Saturday, April 18, 2009

The IPL -- a traditionalist's view

Are you a traditionalist? Are you one of those (like me), who cringe when they see a crude slog across the line being applauded merrily by the crowd, just because it went for six? You may be wondering what to make of the second edition of the Indian Premier League, which is starting today...

Twenty20 has become popular because it found the magic balance between cricket and entertainment. It attracts the vast majority of cricket fans, who have grown up on 50-over cricket, and also attracts a separate set looking for quick-fix entertainment -- the likes who might otherwise spend an evening watching a Hindi movie or a couple of TV serials. T20 is not too long and can be scheduled in the evening hours, so it doesn't require the "investment" of a day off from work or school. The off-the-pitch hype and hoopla, the cheerleaders, the fireworks, the music, all that is designed to please the entertainment-seeking crowd.

Furthermore, the fact that a team has all 10 wickets to "spend" over just 20 overs alters the risk-reward equation fundamentally. This makes the game more action-packed, and games are also closer-fought (or so it seems) because the variance of scores is likely to be significantly less than in the 50-over version.

Now the IPL is all this and more. It inherits all these attributes of the T20 format, but goes well beyond that because of the nature of the team composition. The obvious thing is of course the mix of international players representing an Indian city-based team. The fact that these players are usually from different countries, and have sparred (sometimes viciously) on opposite sides, adds spice to the mix. But there's more to it. There are the "local stars" -- the well-known Indian cricketers turning out for their "home" cities. And then there are the "local unknowns". The biggest innovation of the IPL in its first season, in my opinion, was the rule that insisted on two local players being part of every playing eleven. That really helped generate a measure of curiosity in each game, and led to the discovery of players like Dhawal Kulkarni, Manpreet Gony, Swapnil Asnodkar, Ashok Dinda, etc.

As a traditionalist, I used to try and watch as much domestic cricket as I could -- Ranji, Duleep games -- to try and spot the promising youngsters who had never made it to TV coverage. These kids are typically well coached, their cricket is "correct", and they have the freshness and enthusiasm of youth. The IPL now gives us the chance to see the young talent, thrown into the deep end against mega stars.

But the traditionalist still can't help but cringe at some of the strokeplay on display. Crude slogs are crude slogs, no matter what the risk-reward equation. Note however that the shortened game has given rise to a lot of non-crude slogs, if I may coin that phrase. The clean hitting of a Yusuf Pathan, Andrew Symonds or Freddie Flintoff, the hustle of a David Hussey, Kevin Pietersen, or Gautam Gambhir, and the pure, blissful, correct strokeplay from the likes of Sachin Tendulkar, Yuvraj Singh or Rohit Sharma... what's not to like??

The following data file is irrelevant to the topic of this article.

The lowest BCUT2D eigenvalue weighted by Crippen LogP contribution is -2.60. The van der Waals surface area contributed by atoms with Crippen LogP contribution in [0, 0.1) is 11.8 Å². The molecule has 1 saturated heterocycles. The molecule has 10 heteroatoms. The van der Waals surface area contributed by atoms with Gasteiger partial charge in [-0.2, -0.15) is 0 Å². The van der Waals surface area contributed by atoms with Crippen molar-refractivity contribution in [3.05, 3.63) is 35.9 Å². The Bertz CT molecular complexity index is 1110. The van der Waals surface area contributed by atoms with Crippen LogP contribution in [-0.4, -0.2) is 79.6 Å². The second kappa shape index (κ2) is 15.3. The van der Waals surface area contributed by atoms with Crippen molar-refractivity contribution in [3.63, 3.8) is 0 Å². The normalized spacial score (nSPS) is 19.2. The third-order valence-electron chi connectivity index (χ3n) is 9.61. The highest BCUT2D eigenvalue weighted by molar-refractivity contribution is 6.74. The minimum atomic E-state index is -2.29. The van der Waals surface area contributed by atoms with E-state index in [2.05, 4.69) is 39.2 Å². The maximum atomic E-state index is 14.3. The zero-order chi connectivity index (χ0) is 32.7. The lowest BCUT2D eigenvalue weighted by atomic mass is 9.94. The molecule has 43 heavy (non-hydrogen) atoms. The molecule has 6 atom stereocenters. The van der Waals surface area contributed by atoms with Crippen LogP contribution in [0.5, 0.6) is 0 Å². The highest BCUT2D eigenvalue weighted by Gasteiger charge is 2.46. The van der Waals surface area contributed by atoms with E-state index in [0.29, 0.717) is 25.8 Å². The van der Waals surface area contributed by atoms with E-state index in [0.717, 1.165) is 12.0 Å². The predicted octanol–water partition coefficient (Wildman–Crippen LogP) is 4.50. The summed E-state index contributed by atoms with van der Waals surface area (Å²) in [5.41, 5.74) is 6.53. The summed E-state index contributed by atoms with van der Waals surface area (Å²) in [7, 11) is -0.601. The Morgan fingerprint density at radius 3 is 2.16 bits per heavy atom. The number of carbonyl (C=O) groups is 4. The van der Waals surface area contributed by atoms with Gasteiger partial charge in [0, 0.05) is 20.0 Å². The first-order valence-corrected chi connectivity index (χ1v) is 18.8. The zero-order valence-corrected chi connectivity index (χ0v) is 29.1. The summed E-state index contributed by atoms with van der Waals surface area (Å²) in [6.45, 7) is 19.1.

Certainly, the traditionalist who loves to watch a sharp bowling spell has reason for complaint. The notion of a "spell" all but disappears in the T20 format. And the freedom of the batsman to take more risks leaves the bowling figures in tatters... or so it might seem. I believe that, given the reality of T20 risk-reward, we just need to recalibrate our expectations. In the old days of ODI cricket -- the 1970s and 80s -- a good bowler was one who went for under 5 and over. The very best managed to break under 4 RPO in fact. We have already recalibrated to expect much higher run rates in ODIs -- a career RPO under 5 is rare these days. Similarly, we might have to account for say, a 7 RPO in T20s as a good achievement. Note also that this will vary as usual with the conditions. So the second edition of the IPL is likely to produce lower scores than the first, because the South African venues will help the bowlers to a greater extent. This just makes wickets more likely, given the same level of risk taking by the batsmen. Or if the batsmen ratchet down their risk meters, they'll inevitably score less. Either way, aggregate scores should fall.

Now of course this is based on the assumption that pitches and conditions will be somewhat helpful to the bowlers. The Bullring at Johannesburg is always flat and full of runs, but the other pitches should encourage the bowlers. The saving grace is that the organizers didn't get a lot of time to prepare the venues -- so the pitches won't have had the life rolled out of them, hopefully!

Interestingly, the first IPL season, despite all the big hitting and batting exploits, produced more new bowling talent than batting talent. This may be because the T20 format makes the merely good batsmen look nearly as good, and as productive, as the true greats. But it's the bowlers who can stand out with a good performance amidst the mayhem being inflicted on their brethren. With the batsmen intent on hitting, small deviations off the pitch or in the air, subtle changes of pace, shortening of the length, or the surprise bouncer, all can get batsmen into trouble and reward the good bowler.